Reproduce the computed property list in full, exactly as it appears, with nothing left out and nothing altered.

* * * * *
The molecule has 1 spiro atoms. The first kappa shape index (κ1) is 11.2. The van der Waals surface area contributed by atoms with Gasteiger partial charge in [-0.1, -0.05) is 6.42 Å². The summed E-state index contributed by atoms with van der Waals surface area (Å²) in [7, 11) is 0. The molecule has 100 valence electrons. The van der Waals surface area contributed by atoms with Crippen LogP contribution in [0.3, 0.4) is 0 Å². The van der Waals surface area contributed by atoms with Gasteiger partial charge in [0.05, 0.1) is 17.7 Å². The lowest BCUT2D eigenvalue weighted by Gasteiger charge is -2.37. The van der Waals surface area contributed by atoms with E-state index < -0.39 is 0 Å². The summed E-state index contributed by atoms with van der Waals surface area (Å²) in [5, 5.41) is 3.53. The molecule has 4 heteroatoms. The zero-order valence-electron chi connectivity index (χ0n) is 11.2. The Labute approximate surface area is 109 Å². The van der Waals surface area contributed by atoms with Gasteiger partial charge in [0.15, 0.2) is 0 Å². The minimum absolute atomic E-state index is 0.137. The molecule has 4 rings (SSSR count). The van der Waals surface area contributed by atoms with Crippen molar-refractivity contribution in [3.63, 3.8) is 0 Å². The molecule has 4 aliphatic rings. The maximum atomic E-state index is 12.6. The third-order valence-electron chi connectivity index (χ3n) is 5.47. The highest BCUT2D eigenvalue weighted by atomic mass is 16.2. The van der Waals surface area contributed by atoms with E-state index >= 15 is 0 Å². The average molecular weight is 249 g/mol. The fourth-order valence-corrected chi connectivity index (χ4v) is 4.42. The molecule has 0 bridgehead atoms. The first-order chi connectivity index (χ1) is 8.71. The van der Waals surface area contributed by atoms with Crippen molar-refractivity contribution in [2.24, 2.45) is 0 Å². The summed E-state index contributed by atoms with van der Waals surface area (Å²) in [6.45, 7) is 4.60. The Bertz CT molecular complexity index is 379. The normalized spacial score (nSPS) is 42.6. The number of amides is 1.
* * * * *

The molecule has 1 spiro atoms. The first kappa shape index (κ1) is 11.2. The van der Waals surface area contributed by atoms with Gasteiger partial charge in [-0.1, -0.05) is 6.42 Å². The summed E-state index contributed by atoms with van der Waals surface area (Å²) in [7, 11) is 0. The molecule has 100 valence electrons. The van der Waals surface area contributed by atoms with Crippen LogP contribution in [0.3, 0.4) is 0 Å². The van der Waals surface area contributed by atoms with Gasteiger partial charge in [0.05, 0.1) is 17.7 Å². The lowest BCUT2D eigenvalue weighted by Gasteiger charge is -2.37. The van der Waals surface area contributed by atoms with E-state index < -0.39 is 0 Å². The summed E-state index contributed by atoms with van der Waals surface area (Å²) in [5, 5.41) is 3.53. The molecule has 4 heteroatoms. The zero-order valence-electron chi connectivity index (χ0n) is 11.2. The Labute approximate surface area is 109 Å². The van der Waals surface area contributed by atoms with Gasteiger partial charge in [0.15, 0.2) is 0 Å². The minimum absolute atomic E-state index is 0.137. The molecule has 4 rings (SSSR count). The van der Waals surface area contributed by atoms with Crippen molar-refractivity contribution in [3.63, 3.8) is 0 Å². The molecule has 4 aliphatic rings. The maximum atomic E-state index is 12.6. The third-order valence-electron chi connectivity index (χ3n) is 5.47. The highest BCUT2D eigenvalue weighted by atomic mass is 16.2. The van der Waals surface area contributed by atoms with E-state index >= 15 is 0 Å². The average molecular weight is 249 g/mol. The fourth-order valence-corrected chi connectivity index (χ4v) is 4.42. The molecule has 0 bridgehead atoms. The first-order chi connectivity index (χ1) is 8.71. The van der Waals surface area contributed by atoms with Crippen molar-refractivity contribution in [2.24, 2.45) is 0 Å². The summed E-state index contributed by atoms with van der Waals surface area (Å²) in [6.45, 7) is 4.60. The Bertz CT molecular complexity index is 379. The normalized spacial score (nSPS) is 42.6. The number of amides is 1.